A CLIENT TOLD ME OF A SHARP disagreement in her son’s wedding plans. Russ wanted to wear a dark gray formal wide tie while Amy, his fiancée, wanted him to wear a black bowtie with his designer tuxedo. Since they wanted everything to be perfect in their wedding, they consulted wedding advisors who had split opinions. That simple decision consumed a great deal of attention.
I see young couples who are more focused about their wedding than about their marriage. Weddings do have a complicated decision matrix that can lead to conflicts, but the marriage is much more important. Right about now, many couples are planning June weddings and some of the issues are percolating to the forefront. A big one, of course, is where should the wedding be and how much should they spend. Then there is how much should each participant— the bride, groom and parents—chip in. Clearly, this has potential for conflict. Now I am hearing about more destination weddings, which costs guests a fortune even before they reach into their pockets for gifts.
Next comes a harder one: Whom do they invite? Because weddings are expensive, limits often have to be observed. “How can we invite cousin Shirley and her third husband and not invite cousin Murray and his first wife?” “I can’t stand my sister-in-law’s brother but how can I invite her and not her brother?” “I work with 14 people and don’t know where to draw the line.” “There are too many people on your side of the family as opposed to mine!” Then, of course, comes the entertainment, the food, the flowers, the favors…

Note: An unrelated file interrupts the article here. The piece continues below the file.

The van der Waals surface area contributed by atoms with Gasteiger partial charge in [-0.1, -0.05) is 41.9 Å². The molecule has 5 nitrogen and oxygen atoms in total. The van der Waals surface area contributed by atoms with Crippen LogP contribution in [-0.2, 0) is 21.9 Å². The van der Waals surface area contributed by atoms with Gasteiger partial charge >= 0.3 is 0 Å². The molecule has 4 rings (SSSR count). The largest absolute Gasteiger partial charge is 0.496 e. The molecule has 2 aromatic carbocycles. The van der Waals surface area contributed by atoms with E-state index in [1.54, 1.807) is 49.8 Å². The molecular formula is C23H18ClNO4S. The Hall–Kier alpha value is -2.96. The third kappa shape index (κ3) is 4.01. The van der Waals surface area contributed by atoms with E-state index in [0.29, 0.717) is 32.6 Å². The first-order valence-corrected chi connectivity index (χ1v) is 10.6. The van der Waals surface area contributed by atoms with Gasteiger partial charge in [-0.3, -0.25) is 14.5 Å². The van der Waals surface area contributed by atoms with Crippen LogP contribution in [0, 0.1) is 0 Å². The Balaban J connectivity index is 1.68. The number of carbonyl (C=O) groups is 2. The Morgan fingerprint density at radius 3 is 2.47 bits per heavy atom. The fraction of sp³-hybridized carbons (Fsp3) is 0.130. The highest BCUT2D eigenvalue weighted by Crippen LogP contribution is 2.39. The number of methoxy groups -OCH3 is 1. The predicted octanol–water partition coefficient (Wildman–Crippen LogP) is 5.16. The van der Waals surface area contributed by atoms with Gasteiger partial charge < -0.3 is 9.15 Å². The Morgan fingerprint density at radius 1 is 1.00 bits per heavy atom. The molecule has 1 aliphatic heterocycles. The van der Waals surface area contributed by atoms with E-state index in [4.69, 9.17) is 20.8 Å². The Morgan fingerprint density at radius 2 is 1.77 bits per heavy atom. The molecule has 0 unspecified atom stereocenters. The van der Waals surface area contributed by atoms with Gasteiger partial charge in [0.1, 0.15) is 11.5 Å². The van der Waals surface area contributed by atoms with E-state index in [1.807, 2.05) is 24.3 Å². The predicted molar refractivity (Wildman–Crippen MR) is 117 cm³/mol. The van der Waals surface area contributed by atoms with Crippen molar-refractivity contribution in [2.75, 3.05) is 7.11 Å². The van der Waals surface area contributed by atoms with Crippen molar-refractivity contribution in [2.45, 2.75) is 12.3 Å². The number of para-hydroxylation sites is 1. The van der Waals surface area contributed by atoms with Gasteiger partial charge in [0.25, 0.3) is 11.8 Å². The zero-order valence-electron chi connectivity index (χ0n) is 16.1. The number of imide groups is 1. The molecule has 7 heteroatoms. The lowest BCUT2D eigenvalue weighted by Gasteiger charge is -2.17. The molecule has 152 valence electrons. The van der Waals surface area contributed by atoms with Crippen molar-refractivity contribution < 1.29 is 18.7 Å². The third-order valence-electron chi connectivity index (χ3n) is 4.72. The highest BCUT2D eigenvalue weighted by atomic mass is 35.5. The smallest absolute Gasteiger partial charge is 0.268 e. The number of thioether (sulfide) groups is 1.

One week, my wife and I went to two unforgettable weddings. One was a Greek-Egyptian marriage where the Greek-American bride came from a family in the catering business. Everything was wonderful. Wonderful food, colorful entertainment, exotic guests and a real feeling of joy. The other was extraordinarily lavish: Two tents on an estate, two bands, piles of Beluga caviar and friendly guests. Neither marriage lasted.
In contrast, Marilyn and I got married in the Bronx County Courthouse because my parents were married there and had a wonderful marriage, and my father had died two months before, making the location meaningful. Marilyn’s folks, being from Missouri, didn’t object. It was boarded up, every office closed except for the Justice of the Peace’s office. There was rubble outside and signs inside saying, in English and Spanish, “Don’t spit on the floor!” My mother-in-law cried, and not for joy! Yet we are within sight of our golden anniversary. We knew: The marriage is primary.
Don’t get me wrong, I think weddings are wonderful. Weddings have important functions. They introduce spouses to the other side. Often, we know our cousin married Tom, but until the wedding we don’t know how many heads he has nor how he acts. Granted, the introduction is somewhat orchestrated, but it remains an intro. We also reunite with people we have known for years though contacts may have faded. Marriages seem to have a matchmaking function, too. At minimum, weddings are often fun parties with good food, company and dancing. Not incidentally, a function of weddings is to help young people start married life. Many young couples are saddled with college loans, furnishing a new home and starting a family. The gifts do help.
However, the wedding should not be viewed as the end all. To those planning one, lighten up and enjoy. The marriage is primary and the marriage is not a party. It requires work and compromise and an endless series of adjustments. The sharing involved is more profound than even the best wedding.
That’s why Russ eventually decided on a bowtie.
Illustration by Tom LaMothe